Re "A clash over how to address teacher cheating," May 12
As a principal and a superintendent, I had always taken the view that one of the very important roles of a teacher was to model appropriate behavior. It would appear that the state Commission on Professional Competence, which found that a Los Angeles Unified School District teacher improperly helped students on standardized tests but decided that he shouldn't be fired, does not hold such a view.
The only conclusion I can draw from its decision is that the commission has taken the position that teacher cheating does not affect the teacher's competence. Appalling.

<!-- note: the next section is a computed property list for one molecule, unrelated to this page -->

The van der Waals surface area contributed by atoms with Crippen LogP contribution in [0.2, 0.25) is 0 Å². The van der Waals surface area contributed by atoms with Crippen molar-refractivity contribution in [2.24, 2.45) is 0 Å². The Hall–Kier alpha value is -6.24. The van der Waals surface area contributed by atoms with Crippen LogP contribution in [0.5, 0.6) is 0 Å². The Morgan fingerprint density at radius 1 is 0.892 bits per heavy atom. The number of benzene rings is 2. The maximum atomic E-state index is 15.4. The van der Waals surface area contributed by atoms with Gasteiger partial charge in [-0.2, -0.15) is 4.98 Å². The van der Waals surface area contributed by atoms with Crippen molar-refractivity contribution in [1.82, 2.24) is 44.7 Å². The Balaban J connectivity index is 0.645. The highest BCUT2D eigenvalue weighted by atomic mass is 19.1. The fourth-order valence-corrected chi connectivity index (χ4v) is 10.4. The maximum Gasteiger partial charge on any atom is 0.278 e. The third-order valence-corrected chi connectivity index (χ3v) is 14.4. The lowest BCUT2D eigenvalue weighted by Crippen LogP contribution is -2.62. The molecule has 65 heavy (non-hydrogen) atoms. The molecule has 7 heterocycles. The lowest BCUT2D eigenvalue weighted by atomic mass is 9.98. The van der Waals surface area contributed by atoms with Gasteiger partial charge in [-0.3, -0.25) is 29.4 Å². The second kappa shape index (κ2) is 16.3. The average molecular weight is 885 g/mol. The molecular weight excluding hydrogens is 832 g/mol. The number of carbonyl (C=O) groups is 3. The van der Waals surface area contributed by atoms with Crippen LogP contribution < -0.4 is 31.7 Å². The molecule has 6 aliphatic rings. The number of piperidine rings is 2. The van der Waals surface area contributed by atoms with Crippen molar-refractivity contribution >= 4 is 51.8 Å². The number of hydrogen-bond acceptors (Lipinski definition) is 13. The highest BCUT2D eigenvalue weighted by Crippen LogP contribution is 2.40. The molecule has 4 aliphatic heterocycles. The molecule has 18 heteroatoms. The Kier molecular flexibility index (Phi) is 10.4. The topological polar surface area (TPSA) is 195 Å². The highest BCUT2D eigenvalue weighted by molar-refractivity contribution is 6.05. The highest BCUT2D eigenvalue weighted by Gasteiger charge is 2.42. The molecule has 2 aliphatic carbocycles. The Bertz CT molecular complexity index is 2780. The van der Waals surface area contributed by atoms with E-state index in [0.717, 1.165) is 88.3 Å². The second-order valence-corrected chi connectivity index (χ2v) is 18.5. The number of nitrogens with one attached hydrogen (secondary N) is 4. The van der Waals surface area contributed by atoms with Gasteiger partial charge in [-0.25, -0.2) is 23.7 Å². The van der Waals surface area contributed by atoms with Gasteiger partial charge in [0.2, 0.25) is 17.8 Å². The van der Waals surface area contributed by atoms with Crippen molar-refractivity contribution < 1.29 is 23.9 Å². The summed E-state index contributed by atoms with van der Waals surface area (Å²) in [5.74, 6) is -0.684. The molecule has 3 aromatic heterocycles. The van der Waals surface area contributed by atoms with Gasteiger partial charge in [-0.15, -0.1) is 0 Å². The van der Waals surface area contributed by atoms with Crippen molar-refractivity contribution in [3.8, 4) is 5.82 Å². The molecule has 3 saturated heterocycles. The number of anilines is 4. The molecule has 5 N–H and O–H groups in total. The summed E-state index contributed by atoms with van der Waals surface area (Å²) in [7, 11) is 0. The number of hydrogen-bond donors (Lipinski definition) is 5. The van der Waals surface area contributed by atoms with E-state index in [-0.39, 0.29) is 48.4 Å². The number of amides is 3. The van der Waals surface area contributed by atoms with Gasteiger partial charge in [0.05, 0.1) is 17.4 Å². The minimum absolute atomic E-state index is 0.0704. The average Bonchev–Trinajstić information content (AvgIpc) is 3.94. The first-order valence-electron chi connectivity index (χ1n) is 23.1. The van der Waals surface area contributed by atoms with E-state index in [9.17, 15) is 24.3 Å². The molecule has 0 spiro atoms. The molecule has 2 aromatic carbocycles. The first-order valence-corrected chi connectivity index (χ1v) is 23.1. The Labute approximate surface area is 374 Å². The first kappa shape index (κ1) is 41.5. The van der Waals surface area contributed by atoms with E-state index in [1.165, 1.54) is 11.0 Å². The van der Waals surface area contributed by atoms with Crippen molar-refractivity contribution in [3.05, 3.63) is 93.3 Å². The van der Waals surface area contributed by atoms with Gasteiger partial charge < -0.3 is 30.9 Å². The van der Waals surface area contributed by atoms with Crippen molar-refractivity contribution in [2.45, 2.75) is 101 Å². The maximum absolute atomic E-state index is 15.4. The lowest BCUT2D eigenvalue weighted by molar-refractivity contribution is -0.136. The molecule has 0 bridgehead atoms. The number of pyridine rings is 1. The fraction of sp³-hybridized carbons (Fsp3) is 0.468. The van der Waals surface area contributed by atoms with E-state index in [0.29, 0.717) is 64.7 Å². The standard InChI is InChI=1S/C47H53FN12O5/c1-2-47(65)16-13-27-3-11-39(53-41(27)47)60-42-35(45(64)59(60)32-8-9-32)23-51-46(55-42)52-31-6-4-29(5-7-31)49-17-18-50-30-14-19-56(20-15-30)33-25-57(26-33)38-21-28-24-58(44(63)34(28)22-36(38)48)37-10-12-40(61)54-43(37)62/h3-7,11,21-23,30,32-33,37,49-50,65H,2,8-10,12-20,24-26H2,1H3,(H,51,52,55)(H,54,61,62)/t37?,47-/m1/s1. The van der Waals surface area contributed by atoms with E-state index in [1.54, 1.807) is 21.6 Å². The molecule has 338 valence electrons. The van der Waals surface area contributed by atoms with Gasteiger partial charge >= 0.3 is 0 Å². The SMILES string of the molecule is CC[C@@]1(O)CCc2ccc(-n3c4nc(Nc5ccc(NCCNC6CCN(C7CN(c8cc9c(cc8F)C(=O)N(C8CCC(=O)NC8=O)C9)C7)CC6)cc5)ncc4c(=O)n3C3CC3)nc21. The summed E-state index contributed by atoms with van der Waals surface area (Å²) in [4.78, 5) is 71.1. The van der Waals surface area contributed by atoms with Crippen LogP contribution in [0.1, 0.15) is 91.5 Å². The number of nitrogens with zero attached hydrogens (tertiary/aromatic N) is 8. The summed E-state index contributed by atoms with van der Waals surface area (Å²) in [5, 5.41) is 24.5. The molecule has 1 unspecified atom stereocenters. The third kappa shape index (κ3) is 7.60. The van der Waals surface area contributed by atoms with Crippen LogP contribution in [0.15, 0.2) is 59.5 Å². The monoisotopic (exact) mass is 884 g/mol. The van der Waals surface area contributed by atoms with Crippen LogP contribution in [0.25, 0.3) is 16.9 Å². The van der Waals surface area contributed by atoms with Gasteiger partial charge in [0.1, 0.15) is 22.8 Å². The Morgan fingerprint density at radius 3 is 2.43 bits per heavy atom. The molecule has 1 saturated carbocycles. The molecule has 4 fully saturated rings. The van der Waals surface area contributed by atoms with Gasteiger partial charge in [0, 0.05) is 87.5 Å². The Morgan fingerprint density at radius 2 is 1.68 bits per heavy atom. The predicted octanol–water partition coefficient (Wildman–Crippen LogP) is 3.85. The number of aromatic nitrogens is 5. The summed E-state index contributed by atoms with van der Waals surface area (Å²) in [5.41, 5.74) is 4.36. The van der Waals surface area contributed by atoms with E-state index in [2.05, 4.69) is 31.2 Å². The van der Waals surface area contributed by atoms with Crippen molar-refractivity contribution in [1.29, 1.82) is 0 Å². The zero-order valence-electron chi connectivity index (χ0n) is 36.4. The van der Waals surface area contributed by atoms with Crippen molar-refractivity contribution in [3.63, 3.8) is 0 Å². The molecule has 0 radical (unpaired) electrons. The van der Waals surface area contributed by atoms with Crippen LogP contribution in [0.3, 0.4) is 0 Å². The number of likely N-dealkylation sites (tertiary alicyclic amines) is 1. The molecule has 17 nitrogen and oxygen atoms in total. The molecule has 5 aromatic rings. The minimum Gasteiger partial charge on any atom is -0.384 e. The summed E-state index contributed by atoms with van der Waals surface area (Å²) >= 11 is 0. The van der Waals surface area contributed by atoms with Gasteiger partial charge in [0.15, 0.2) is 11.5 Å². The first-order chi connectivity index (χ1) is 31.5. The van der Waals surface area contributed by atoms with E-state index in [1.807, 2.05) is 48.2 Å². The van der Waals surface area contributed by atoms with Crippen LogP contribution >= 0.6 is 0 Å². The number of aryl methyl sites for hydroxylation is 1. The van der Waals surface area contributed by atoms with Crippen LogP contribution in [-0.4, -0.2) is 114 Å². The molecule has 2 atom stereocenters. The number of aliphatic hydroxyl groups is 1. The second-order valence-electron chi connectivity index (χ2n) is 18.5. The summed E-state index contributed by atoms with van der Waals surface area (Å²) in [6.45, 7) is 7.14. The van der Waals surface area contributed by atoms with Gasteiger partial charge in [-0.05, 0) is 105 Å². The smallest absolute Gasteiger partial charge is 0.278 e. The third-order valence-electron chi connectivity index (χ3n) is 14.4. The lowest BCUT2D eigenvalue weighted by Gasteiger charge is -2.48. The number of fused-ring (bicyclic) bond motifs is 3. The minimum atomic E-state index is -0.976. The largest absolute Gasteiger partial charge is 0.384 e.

I am a teacher with a different point of view on standardized tests and cheating. I think the whole No Child Left Behind law is a cheat, in that it cheats students out of a well-rounded education.
When I see reports of less classroom time being spent on science, history and geography and more on English and math in elementary schools, I call that cheating required by school administrators. Teaching to the test is cheating.
I think that omitting subjects not likely to be on the tests is a cheat — things like Native American history, current events or career education.
The public needs to realize what their children know: that the tests are not for the students but for their teachers.
Is this state panel really called the Commission on Professional Competence? Of all institutions that should be effectively dealing with example-setting, our school systems are at the top of the list.
Someone should take a close look at those who make up this commission. There is something dreadfully wrong here.
Big Bear City, Calif.
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